Friday, June 21, 2024

Android 12 Developer Preview hands-on: The best is yet to come



Minor visual tweaks and under-the-hood improvements.

The first developer preview of Android 12 has arrived, and with it, a myriad of minor visual tweaks and development tools. As is always the case with developer previews, this build is mostly intended to give software developers a base platform on which to prep their apps and services, ensuring a smooth transition when Google eventually rolls out the official public-facing build.

This build isn’t intended for daily use, and you absolutely should not install it on your primary phone, but if you have a spare device sitting around, the good news is that you don’t need one of the best Android phones to run it — this initial developer preview is available for the Pixel 3 series and all subsequent models. With that in mind, I flashed the build onto my Pixel 5 to see how it differs from Android 11.

Jump to:

  • Under the hood
  • Redesigned notification shade
  • Screenshot UI
  • 4×5 grid on the home screen
  • Safety & emergency
  • Share Wi-Fi with Nearby Share
  • Markup now supports emoji and text
  • Remove apps from the expanded media controls
  • Radically different settings interface

Under the hood

Especially this early on, most of the changes introduced with Android 12 are happening behind the scenes, and you may never even notice them. Android 12 is introducing a new unified API for receiving content, which will make it easier and more consistent to be able to copy and paste text, images, and videos between apps.

Android 12 is also introducing support for AVIF, a new image format that significantly improves image quality without increasing file sizes, and can automatically transcore HEVC and HDR video files to the more widely compatible AVC format.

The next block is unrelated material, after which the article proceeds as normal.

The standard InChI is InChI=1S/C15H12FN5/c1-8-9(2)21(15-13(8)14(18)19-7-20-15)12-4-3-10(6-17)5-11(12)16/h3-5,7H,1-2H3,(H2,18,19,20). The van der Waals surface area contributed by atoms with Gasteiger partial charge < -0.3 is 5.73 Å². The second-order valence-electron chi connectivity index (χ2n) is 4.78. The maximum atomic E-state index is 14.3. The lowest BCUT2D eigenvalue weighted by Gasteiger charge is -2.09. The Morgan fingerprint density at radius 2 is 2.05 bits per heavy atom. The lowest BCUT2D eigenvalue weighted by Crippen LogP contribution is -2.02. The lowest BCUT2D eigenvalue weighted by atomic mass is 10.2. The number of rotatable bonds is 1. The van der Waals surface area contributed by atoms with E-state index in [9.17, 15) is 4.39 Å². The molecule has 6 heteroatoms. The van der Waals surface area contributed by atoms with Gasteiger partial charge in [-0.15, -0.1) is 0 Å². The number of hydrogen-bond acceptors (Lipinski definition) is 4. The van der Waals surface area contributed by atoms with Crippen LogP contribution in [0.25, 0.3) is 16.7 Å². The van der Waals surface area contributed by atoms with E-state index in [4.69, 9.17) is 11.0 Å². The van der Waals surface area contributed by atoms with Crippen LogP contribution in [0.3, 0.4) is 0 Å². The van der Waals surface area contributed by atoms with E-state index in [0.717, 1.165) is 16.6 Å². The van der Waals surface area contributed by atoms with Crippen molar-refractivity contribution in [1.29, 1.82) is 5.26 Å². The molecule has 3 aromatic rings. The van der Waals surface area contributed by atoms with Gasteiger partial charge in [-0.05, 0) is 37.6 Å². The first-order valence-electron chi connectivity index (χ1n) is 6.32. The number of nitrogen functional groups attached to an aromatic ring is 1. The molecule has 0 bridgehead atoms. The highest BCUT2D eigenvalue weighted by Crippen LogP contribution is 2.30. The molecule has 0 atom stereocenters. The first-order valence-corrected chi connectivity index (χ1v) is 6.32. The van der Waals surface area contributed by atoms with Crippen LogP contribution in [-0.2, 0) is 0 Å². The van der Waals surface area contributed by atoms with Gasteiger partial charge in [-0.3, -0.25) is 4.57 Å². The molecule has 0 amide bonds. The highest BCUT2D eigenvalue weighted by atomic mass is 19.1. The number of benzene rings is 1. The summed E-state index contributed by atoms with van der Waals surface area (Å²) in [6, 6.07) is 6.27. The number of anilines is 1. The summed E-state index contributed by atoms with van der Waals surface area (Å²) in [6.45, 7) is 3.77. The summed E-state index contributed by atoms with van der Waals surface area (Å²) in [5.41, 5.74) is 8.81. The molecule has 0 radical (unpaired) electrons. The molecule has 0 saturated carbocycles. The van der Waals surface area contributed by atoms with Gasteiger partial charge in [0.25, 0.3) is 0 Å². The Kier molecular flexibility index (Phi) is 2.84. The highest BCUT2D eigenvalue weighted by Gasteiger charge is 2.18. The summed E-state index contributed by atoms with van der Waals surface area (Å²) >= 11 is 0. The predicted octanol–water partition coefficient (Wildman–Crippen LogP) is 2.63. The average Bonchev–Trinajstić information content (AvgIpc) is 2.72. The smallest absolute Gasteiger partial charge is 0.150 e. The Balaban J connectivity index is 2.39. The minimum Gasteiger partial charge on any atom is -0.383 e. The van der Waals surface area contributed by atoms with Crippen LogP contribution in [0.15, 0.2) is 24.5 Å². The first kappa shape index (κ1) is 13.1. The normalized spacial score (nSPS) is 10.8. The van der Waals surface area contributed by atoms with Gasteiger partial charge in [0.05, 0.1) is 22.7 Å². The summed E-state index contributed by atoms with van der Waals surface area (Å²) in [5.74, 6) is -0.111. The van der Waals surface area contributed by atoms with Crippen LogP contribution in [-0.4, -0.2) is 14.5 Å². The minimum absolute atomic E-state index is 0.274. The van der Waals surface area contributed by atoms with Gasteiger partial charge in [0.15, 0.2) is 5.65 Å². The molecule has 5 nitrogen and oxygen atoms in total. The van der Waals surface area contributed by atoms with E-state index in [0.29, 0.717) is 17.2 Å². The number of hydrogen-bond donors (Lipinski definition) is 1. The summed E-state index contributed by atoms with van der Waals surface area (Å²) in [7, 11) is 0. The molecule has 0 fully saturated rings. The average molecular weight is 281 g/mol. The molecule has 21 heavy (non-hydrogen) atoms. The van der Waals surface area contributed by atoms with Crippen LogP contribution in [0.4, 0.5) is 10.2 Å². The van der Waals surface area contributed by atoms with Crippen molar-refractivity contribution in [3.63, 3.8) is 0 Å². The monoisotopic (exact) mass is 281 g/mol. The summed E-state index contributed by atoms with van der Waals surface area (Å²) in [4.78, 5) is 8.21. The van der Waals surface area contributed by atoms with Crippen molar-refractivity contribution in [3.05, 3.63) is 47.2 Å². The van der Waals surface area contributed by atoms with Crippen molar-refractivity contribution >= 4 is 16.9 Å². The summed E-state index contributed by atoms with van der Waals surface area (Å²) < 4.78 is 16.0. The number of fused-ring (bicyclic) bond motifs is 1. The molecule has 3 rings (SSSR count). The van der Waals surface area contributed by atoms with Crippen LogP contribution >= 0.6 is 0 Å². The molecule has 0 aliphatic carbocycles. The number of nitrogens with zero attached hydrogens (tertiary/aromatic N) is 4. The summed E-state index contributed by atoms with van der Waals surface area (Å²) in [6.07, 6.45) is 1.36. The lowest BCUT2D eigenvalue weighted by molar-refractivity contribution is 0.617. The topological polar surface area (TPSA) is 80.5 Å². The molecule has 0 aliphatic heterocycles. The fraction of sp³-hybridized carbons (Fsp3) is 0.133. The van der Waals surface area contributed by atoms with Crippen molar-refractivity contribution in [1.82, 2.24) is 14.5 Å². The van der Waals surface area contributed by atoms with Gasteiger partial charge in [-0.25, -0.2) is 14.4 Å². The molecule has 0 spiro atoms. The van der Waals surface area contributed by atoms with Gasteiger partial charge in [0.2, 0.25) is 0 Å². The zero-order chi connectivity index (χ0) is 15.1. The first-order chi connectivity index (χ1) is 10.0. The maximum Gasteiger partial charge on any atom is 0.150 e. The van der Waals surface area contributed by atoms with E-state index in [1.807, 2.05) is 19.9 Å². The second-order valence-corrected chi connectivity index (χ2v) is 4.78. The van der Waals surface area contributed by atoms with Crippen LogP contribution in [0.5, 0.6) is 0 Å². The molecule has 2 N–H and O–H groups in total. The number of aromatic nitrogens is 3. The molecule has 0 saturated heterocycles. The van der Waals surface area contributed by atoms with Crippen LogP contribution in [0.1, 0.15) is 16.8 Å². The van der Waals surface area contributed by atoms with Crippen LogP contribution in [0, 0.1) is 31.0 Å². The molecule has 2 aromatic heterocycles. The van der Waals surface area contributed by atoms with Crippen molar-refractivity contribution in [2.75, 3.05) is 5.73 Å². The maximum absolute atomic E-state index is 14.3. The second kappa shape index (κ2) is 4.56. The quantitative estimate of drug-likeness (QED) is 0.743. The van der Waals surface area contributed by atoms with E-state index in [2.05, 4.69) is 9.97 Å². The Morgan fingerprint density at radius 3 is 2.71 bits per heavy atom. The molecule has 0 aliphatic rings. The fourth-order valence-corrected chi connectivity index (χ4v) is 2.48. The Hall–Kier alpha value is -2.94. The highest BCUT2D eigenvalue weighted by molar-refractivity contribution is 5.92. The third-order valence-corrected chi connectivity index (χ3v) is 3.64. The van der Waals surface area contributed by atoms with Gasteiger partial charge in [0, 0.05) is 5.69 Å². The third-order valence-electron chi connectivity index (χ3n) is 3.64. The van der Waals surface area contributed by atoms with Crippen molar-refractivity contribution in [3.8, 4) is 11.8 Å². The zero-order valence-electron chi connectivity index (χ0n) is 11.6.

Additionally, there are quite a few security-focused and behavioral changes brought on with Android 12 — we’ll be doing a deep dive on those shortly.

Redesigned notification shade


While Android 12’s general UI looks largely unchanged from that of Android 11, one of the most notable differences is the redesigned notification shade. App icons on the left side of incoming notifications are uniformly circular now, and there’s a new dedicated snooze button in the bottom right corner of notifications from apps like Gmail. Considering how inconspicuous the half-swipe action for snoozing notifications was previously, this is a welcome change — though you can still access the snooze menu this way, as well.

The opacity of background elements behind notifications is slightly changed as well, and there’s considerably more spacing between text, making each notification bigger than before. Text is also now indented a bit to the left of the notification icon, as are the actionable buttons beneath the notification text. The whole look is a bit more crowded than before, but it calls more attention to each individual notification.

Screenshot UI


We’re still not seeing native support for scrolling screenshots enabled by default, though XDA Developers editor-in-chief Mishaal Rahman was able to enable the setting in an Android emulator for a (rather buggy and crash-prone) preview of the feature. Otherwise, screenshots look the same as before on my Pixel 5.

Occasionally, the X button in the top-right corner of the screenshot preview disappears, and Android Central’s Alex Dobie notes that it doesn’t appear at all on his Pixel 4a 5G. My best guess is that this suggests the X button is on its way out in future builds; in the mean time, you can either tap on the X button or simply swipe the entire preview away.

4×5 grid on the home screen

The home screen UI looks virtually indistinguishable from before, but within the home screen settings, you can now enable a 4×5 grid in case the default 5×5 is a bit too crowded for your taste. To access this option, simply long-press on a blank spot on the home screen, then tap Styles & Wallpapers and choose the Grid tab.

In previous builds of Android, users were given the choice between the default 5×5 grid, 4×4, 3×3, and 2×2. Personally, I’ve been perfectly happy with the 5×5 grid, but it never hurts to offer more options — though can we please move the grid layout to the general Home settings?

Safety & Emergency


In addition to the Safety app Google has included with the last few builds of Android, Android 12 now features a Safety & Emergency section in the forefront of the Settings app.